Last Tuesday was already my fifth day of solitude. My whole stay was marred by the absurdly un-Canadian weather. Usually Ontario has the best weather under the sun at the beginning of September, similar to that in the Tatras. There is the occasional morning ground frost, but sunshine dominates all day. The air is crisp, the temperature just right and there are no bloody insects. Not this time, however. Last Friday, Sept. 7, at 5 a.m., before sunrise, the temperature was 28o C. (I knew this by observing butter in a jar. I no longer need a thermometer to know the exact temperature). So at night I slept naked on top of my sleeping bag and then spent the day fishing from my inflatable , also completely naked, until I was exhausted by the heat wave and as red-skinned as a lobster, or a German in Mallorca. All the time a strong, desert-like southern wind was blowing, unnervingly. On Tuesday the weather pattern started to change, beginning with the wind diminishing and changing its direction. The skies became less blue, more white in fact, and I somehow missed my 4 p.m. condensation trails. I reached the campsite just before the rapidly setting sun disappeared, barely managing to clean the fish for supper before darkness. I decided to put on my shirt, since it was becoming colder. The reading glasses I had put in one of the pockets fell out as I was dressing and I lost them somewhere near the freshly started bonfire. So I went to the tent for a flashlight, only to find it wasn't working. One of the contacts had come loose. This was easy to fix, if I only had my glasses... Without the flashlight I could not find the glasses. Catch-22. What a fuck. But Robinson Crusoe does not need bleeping glasses; he will survive until the morning without glasses, doesn’t he? With daylight he will find them in no time, and in the meantime the fish-bones fish can be carefully spat out . OK, I put the fish on the grill (Ah, the grill! It used to be a shiny refrigerator shelf that I salvaged 15 years ago from a broken refrigerator dumped in the middle of the bush by some molson yahoo and it always evokes memories of small Krzys preparing virtuoso toasts on it). I grabbed the teapot, went to my rock and sat down to observe the skies and enjoy my fragrant tea.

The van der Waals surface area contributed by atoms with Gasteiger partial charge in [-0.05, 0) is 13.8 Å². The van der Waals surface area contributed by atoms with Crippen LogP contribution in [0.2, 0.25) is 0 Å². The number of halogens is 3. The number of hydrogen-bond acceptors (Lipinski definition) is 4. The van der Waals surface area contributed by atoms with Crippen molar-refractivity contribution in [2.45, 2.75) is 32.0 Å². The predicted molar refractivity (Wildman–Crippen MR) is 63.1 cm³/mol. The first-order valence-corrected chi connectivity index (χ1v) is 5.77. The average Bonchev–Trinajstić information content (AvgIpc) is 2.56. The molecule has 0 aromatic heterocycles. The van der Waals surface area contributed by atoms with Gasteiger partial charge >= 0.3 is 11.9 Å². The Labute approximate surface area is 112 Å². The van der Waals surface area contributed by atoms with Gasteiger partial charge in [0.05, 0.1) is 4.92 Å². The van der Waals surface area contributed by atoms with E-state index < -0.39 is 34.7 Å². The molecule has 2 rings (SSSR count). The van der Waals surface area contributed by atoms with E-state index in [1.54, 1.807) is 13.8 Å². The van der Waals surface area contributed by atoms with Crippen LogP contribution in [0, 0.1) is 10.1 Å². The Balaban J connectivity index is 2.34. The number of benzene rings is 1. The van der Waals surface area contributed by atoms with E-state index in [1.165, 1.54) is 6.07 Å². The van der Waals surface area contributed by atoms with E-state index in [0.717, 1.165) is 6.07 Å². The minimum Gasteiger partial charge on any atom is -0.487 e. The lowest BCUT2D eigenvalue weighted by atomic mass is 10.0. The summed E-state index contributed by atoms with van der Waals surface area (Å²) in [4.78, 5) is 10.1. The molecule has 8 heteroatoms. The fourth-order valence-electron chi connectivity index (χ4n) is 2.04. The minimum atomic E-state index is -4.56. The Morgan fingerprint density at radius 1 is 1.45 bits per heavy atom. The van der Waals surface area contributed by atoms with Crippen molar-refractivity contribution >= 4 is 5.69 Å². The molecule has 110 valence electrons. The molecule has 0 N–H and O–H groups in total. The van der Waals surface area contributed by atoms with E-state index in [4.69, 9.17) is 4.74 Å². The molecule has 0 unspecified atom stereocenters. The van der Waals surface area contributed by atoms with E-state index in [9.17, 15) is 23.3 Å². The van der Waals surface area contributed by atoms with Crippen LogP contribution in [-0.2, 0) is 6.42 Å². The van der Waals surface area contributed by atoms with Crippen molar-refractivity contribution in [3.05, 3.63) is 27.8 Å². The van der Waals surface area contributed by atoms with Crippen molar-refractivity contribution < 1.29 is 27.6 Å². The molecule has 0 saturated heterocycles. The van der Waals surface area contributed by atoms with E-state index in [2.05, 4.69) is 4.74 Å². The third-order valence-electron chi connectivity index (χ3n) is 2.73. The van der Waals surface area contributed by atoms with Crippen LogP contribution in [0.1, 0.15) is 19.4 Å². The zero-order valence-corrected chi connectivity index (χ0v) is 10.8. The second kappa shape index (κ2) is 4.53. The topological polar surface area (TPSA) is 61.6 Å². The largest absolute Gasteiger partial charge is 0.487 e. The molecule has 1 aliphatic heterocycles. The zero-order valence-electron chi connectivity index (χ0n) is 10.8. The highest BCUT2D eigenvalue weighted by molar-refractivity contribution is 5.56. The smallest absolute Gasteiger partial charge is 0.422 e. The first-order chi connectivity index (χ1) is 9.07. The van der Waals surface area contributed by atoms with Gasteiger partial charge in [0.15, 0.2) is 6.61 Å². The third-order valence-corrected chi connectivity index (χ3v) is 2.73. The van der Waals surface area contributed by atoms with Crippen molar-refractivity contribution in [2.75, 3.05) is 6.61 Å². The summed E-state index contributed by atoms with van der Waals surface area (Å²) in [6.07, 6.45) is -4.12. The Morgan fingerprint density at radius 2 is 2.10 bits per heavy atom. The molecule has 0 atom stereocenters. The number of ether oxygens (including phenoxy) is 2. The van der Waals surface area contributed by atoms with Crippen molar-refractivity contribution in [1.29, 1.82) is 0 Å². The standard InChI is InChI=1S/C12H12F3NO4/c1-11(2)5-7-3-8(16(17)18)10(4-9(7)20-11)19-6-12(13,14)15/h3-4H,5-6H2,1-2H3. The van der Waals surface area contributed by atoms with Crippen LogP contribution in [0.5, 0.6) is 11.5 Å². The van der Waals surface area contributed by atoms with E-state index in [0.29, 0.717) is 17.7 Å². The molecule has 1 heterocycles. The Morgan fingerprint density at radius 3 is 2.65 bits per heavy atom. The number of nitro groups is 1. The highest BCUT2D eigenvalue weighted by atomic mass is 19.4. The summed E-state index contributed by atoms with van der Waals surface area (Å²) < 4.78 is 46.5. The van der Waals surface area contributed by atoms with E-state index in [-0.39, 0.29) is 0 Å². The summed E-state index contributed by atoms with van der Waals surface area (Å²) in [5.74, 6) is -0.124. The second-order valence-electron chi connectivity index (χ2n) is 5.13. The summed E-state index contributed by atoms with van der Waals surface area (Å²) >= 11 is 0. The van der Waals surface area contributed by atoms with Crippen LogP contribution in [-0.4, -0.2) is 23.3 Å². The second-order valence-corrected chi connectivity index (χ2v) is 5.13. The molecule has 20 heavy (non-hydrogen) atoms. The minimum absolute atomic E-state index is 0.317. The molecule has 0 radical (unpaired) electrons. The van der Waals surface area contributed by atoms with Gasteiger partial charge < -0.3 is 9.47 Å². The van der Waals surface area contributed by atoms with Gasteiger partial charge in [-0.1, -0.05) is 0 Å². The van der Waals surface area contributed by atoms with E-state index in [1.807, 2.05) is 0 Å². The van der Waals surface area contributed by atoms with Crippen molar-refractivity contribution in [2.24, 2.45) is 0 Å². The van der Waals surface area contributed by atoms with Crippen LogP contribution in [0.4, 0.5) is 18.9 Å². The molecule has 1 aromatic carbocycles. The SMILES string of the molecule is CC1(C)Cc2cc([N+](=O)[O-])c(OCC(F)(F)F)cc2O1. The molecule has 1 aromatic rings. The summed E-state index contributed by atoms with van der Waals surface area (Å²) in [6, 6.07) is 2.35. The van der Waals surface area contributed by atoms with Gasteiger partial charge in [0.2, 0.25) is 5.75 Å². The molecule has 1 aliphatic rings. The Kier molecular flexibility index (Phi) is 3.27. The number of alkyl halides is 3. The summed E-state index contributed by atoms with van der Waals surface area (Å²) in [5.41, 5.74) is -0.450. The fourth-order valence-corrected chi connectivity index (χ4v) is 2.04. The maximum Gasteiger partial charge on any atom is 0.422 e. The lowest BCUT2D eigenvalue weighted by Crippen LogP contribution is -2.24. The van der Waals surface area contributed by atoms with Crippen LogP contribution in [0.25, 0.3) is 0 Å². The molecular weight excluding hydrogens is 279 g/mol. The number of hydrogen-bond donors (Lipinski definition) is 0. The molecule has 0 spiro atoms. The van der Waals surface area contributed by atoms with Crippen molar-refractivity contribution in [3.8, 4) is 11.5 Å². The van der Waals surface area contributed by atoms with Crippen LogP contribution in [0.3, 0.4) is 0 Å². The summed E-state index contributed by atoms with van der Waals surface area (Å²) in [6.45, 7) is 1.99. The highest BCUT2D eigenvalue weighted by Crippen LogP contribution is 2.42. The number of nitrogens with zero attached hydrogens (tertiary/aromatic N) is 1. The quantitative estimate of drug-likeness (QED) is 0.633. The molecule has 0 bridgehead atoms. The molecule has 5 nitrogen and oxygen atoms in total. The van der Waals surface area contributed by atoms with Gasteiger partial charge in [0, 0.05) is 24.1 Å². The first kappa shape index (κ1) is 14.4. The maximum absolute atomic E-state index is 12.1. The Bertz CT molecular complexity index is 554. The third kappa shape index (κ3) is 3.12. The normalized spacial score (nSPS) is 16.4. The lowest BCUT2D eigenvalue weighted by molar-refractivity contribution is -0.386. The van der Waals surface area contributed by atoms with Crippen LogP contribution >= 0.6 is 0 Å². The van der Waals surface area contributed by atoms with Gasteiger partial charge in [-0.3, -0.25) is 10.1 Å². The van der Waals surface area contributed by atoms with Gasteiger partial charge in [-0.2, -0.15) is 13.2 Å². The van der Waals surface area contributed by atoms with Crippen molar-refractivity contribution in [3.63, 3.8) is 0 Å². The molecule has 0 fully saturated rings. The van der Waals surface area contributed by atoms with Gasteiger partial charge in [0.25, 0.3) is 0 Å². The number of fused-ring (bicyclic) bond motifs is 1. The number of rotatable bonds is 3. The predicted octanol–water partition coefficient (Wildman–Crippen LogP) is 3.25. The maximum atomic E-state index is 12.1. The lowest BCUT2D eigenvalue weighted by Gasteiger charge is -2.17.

And then it sank in. There was not a single aeroplane in the sky. Neither passenger, nor courier; no local hoppers or even jet fighters. The world had ended without a whisper while I was fishing for walleyes. I am an old commando. Over the years I have elaborated complex scenarios for dealing with nuclear war, biological war, pestilence and bubonic plague. Let's face it: I'm living in Canada as a result of my contingency plan. I like to play safe and wisely. I have always known that I would fight to the very end of any calamity and I am prepared to be the last Robinson to survive. I have been building my contingency scenarios for almost half a century, ever since I was a tiny kid attending kindergarten in a neo-classical, understatedly elegant stucco building freshly erected among the ruins of downtown Warsaw, but petrified by stories of the Korean War.